Alma Foster
212 supporters
Update posted 10 months ago

Petition to UK Parliament, Theresa May MP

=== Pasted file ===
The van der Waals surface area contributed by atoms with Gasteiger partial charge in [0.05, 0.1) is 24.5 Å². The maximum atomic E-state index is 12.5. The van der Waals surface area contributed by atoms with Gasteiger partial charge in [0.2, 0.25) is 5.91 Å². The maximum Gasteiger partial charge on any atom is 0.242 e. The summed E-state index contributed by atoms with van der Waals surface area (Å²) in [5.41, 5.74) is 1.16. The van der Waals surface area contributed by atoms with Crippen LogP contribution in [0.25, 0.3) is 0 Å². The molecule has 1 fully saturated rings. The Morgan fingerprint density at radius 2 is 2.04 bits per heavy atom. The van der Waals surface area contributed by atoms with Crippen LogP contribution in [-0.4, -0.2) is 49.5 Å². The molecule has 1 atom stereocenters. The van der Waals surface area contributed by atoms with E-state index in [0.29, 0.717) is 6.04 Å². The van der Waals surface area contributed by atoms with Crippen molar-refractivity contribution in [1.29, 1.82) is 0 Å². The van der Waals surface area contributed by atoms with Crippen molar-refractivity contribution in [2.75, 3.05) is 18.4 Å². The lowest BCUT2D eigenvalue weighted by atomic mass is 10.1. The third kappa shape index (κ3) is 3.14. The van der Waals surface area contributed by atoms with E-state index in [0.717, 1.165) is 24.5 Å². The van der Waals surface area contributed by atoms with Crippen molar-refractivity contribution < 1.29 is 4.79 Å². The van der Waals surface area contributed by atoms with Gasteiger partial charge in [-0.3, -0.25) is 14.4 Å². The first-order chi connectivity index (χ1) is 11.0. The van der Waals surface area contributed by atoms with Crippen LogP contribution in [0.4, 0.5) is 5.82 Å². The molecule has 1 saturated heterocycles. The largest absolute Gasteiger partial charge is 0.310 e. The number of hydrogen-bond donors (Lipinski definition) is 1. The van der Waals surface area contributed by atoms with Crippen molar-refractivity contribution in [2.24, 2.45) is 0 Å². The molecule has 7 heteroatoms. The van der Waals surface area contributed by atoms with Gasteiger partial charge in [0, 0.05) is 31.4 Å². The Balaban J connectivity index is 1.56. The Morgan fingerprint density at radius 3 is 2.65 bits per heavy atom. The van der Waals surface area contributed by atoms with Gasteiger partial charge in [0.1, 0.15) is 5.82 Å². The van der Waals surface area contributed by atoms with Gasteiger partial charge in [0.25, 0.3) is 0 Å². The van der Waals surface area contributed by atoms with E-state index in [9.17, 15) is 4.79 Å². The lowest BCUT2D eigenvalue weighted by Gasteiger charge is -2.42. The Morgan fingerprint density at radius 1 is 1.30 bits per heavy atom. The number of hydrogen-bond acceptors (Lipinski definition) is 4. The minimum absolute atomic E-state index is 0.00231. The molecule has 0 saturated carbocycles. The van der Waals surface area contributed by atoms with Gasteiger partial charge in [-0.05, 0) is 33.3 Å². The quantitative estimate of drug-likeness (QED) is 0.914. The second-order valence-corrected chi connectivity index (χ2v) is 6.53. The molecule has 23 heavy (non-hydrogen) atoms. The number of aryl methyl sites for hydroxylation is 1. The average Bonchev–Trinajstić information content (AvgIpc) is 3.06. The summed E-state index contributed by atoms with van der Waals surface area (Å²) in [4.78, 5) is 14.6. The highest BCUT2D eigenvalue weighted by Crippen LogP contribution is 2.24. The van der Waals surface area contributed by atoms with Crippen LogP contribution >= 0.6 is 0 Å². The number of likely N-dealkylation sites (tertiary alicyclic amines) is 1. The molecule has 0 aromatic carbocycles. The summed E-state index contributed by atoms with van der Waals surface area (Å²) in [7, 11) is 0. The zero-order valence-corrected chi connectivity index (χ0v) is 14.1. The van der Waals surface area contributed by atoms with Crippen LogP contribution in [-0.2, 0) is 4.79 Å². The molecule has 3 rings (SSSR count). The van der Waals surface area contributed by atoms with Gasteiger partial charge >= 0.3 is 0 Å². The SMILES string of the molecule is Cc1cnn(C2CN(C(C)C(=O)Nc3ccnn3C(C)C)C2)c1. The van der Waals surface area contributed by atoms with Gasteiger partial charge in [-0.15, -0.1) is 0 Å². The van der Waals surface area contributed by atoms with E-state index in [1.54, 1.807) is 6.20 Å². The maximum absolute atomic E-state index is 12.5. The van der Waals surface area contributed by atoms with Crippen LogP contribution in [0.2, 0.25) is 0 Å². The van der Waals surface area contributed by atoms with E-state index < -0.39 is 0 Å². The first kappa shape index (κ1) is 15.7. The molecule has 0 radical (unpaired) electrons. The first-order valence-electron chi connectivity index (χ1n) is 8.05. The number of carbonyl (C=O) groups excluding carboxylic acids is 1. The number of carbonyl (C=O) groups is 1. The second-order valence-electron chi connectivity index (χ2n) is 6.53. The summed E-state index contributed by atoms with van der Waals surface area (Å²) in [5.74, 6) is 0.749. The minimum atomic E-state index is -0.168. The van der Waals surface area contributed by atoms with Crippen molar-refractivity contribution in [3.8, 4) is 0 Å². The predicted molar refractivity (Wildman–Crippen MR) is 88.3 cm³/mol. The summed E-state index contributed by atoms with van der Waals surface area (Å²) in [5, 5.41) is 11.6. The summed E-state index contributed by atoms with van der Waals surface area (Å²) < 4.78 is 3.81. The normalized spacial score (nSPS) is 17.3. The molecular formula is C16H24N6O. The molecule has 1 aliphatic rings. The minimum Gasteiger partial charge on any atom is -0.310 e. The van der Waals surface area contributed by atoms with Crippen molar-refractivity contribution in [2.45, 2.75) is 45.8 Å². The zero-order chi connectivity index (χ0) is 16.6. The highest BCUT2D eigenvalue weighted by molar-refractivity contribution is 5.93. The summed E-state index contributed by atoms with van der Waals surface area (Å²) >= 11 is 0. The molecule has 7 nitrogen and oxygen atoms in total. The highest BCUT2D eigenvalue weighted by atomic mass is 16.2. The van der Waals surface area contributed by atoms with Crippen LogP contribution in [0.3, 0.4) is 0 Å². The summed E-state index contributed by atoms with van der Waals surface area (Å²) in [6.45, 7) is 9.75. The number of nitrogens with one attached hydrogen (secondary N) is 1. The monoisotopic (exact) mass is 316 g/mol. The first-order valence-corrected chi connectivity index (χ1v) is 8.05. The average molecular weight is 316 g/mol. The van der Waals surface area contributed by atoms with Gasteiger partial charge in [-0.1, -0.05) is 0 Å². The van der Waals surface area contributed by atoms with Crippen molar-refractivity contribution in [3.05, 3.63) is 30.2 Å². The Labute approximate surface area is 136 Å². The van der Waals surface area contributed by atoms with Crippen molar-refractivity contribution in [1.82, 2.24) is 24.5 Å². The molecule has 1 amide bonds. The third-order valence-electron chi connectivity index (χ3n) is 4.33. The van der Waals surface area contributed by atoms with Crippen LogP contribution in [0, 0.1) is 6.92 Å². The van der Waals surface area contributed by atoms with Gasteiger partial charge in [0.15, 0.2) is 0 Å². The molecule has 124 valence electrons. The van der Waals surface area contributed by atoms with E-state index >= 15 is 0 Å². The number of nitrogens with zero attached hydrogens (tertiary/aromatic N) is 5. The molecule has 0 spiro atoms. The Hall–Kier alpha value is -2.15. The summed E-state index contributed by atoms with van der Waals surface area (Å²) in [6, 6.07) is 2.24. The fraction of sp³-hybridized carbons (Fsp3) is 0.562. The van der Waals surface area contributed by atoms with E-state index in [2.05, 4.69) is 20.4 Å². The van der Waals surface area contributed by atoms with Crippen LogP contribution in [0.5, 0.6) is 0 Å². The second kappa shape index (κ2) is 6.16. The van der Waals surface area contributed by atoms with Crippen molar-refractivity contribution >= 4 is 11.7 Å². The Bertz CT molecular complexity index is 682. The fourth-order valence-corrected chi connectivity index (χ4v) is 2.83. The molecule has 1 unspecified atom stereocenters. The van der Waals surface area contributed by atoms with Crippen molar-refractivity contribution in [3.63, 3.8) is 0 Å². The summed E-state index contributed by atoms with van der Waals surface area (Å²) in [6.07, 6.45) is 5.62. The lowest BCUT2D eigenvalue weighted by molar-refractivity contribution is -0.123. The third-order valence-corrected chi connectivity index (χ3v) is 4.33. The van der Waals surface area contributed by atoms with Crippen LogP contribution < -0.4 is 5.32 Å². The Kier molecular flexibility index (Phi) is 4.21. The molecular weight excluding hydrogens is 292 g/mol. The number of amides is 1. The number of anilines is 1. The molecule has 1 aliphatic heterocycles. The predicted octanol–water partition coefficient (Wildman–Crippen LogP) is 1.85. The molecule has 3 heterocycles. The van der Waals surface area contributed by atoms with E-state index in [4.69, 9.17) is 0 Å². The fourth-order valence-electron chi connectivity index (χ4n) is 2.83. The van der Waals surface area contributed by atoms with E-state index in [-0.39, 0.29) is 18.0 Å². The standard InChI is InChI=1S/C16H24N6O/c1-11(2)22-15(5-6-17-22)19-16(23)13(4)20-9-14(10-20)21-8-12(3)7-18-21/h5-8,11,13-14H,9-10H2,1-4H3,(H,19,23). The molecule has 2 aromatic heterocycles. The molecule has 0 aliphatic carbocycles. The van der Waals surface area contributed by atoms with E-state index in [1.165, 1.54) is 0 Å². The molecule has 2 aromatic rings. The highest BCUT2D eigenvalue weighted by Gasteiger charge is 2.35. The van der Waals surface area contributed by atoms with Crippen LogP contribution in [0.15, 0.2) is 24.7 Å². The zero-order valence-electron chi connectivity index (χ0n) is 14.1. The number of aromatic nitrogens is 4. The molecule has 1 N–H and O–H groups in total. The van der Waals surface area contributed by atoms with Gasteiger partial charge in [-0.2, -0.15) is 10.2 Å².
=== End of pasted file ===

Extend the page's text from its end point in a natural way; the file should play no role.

Make bullying awareness a MUST in secondary school curriculum